Linked by Thom Holwerda on Fri 3rd Jan 2014 19:44 UTC
Hardware, Embedded Systems

The PC industry isn't doing so well. Sales have dramatically slumped, despite the industry's efforts to tempt consumers with Windows 8 tablets and transforming touchscreen laptops. But next week, the Consumer Electronics Show in Las Vegas may be the launching pad for a new push - a new brand of computer that runs both Windows and Android.

Sources close to the matter tell The Verge that Intel is behind the idea, and that the chipmaker is working with PC manufacturers on a number of new devices that could be announced at the show. Internally known as "Dual OS," Intel's idea is that Android would run inside of Windows using virtualization techniques, so you could have Android and Windows apps side by side without rebooting your machine.

I'm going to make a very daring prediction, that is sure to send ripples across the entire industry: this is not going to turn the tide for the PC.

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Member since:

It is not going to turn the tide for the PC, but I hope it turn the tide for Windows.... to worst ;)

I also remember when MS tried to boycot any OEM that wanted to make models with one OS and other with Windows. In that case MS will not give the manufacturer the standard OEM discount and charge more for Windows.

I always thought that HP strategy to ship dual boot WebOS on Windows was good, but instead it worsted HP relationship with Microsoft.

But I remember it was a little try to do this, "HP QuickBoot OS" was a little linux (Splashtop?) but it never gain traction.

Reply Parent Score: 7

reduz Member since:

Yes, this is truly terrible for Microsoft.

CES is the most important consumer electronics show and media all over the world replicates the announcements.

This is a clear message that the Windows-centric computing age is nearing the end.

I'm still surprised that Android hasn't added a desktop mode yet. The Asus Transformer Prime actually worked pretty decent as a desktop, but it's clear the OS wasn't ready.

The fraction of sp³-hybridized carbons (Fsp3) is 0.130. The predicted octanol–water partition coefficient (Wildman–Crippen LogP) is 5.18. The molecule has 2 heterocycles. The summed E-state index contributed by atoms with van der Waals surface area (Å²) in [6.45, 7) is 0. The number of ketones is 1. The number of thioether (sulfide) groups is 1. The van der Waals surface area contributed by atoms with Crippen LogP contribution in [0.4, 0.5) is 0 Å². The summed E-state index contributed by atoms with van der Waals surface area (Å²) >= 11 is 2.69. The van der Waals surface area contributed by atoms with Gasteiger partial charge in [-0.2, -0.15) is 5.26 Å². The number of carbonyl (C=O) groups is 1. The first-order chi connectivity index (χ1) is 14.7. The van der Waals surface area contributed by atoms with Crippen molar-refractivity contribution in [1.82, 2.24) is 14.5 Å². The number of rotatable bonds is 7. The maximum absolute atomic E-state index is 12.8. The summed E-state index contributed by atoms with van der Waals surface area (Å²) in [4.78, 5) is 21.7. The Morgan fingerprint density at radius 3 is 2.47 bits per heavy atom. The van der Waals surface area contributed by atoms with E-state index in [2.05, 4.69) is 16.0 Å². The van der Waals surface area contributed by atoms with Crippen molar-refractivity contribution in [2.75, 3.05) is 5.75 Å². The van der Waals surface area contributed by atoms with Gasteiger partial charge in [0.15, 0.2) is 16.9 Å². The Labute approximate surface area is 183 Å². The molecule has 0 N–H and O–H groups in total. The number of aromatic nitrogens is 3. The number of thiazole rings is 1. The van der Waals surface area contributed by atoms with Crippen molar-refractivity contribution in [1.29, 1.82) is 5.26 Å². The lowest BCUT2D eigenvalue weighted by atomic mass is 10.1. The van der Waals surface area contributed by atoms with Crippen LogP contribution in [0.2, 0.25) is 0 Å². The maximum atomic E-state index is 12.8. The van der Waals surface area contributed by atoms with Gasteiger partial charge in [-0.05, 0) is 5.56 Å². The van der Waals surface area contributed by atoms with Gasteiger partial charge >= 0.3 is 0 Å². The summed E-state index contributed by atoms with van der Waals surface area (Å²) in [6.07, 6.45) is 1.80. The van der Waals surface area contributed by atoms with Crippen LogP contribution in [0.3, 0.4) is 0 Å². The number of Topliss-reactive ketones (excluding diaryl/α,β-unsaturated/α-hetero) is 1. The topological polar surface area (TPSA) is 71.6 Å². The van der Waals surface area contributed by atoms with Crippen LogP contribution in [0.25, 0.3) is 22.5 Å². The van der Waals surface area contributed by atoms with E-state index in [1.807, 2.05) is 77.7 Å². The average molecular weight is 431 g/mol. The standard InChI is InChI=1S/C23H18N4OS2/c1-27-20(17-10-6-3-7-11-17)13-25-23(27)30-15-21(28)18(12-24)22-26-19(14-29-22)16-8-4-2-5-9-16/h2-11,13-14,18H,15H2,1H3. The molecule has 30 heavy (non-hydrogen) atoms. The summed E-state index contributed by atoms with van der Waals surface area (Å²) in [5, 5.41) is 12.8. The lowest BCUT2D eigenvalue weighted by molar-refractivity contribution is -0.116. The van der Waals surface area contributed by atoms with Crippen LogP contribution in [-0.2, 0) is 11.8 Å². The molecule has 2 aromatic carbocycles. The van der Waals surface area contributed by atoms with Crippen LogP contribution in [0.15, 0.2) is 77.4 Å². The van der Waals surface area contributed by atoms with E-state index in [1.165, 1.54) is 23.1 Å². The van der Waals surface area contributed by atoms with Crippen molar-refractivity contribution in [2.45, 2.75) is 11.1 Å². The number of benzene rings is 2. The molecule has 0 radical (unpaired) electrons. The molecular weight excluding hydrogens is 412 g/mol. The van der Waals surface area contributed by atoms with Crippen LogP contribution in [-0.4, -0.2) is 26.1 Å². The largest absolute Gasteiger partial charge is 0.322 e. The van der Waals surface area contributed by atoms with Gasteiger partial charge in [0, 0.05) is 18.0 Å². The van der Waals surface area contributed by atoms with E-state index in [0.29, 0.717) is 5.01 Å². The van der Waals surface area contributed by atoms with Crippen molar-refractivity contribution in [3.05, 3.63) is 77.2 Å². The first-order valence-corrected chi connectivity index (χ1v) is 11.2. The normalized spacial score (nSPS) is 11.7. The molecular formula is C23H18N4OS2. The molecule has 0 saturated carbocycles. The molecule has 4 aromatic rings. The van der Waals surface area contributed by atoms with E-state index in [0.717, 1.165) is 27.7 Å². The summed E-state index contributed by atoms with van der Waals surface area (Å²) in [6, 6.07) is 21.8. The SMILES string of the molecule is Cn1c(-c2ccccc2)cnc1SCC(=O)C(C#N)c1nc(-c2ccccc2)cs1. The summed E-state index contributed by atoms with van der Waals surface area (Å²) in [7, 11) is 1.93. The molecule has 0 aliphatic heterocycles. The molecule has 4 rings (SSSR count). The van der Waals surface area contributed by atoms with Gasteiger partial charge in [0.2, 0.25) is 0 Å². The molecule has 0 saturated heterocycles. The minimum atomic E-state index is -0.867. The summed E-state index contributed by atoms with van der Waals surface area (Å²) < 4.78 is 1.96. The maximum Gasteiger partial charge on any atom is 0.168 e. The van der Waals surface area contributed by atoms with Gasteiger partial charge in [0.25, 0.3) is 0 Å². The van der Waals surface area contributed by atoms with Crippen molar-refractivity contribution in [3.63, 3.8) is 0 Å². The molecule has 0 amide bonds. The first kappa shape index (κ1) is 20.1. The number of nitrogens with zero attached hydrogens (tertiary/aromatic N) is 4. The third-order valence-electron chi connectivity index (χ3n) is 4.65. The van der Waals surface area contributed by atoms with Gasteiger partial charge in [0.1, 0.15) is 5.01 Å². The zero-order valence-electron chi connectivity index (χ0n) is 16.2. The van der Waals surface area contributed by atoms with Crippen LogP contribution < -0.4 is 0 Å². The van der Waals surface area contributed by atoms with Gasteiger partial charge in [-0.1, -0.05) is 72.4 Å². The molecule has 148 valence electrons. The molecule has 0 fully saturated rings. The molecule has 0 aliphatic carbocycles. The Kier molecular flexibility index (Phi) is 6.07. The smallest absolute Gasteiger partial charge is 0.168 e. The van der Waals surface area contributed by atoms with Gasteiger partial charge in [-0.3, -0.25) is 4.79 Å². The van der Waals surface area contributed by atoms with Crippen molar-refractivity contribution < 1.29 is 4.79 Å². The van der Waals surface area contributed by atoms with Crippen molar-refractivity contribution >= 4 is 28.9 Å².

Reply Parent Score: 2

ddc_ Member since:

This is a clear message that the Windows-centric computing age is nearing the end.

Actually this message is not about the fate of Windows-centric computing (which took a hit for home market already), but more about Intel's [lack of] imagination. The only purpose the whole thing serves is to show that Intel's hardware is capable of running Android via virtualization more efficiently then commodity tablets do natively.

Actually, the trend with PC market is more of a problem for Intel then for any software vendor: Microsoft earns most of its money with Office and [IMO overpriced] server products, and it only needs to hold enough of PC market to keep the main products dominant (eg. ".docx" as the default text format or .Net as a viable development platform). Loosing home market will make Microsoft less comfortable, but won't do much beyond that. (Or may be even cut Microsoft's expences on desktop OS R&D).

In the meantime Intel gets its money from x86 hardware. The server part of Intel's business is only growing, but the mass consumer market - the one Intel had in its pocket recently - is about to vanish (according to some, at least). While Intel also seems to make more money outside mass consumer market, the proportion isn't as favorable for Intel as it is for Microsoft.

P.S.: bear in mind, that when you buy an Android device, you also pay for a Windows Phone license, albeit not getting one. It's less money per item, but lower risks and expences and larger market compensate for that. I'm not particularly sure whether Microsoft indeed is loosing anything in terms of financial result. And piracy is also of no concern on mobile side of things. It may even be that Microsoft is OK with loosing desktop market to mobile as long as its office monopoly remains unchallenged.

P.P.S.: Ironically, if desktop Linux was growing with the pace of Android back in the days of Symbian dominance, it would hurt Microsoft much more.

P.P.P.S.: And the next version of Windows Phone will turn things around for Microsoft's share of mobile market - Nelson can't be wrong... :-P

Edited 2014-01-04 18:08 UTC

Reply Parent Score: 3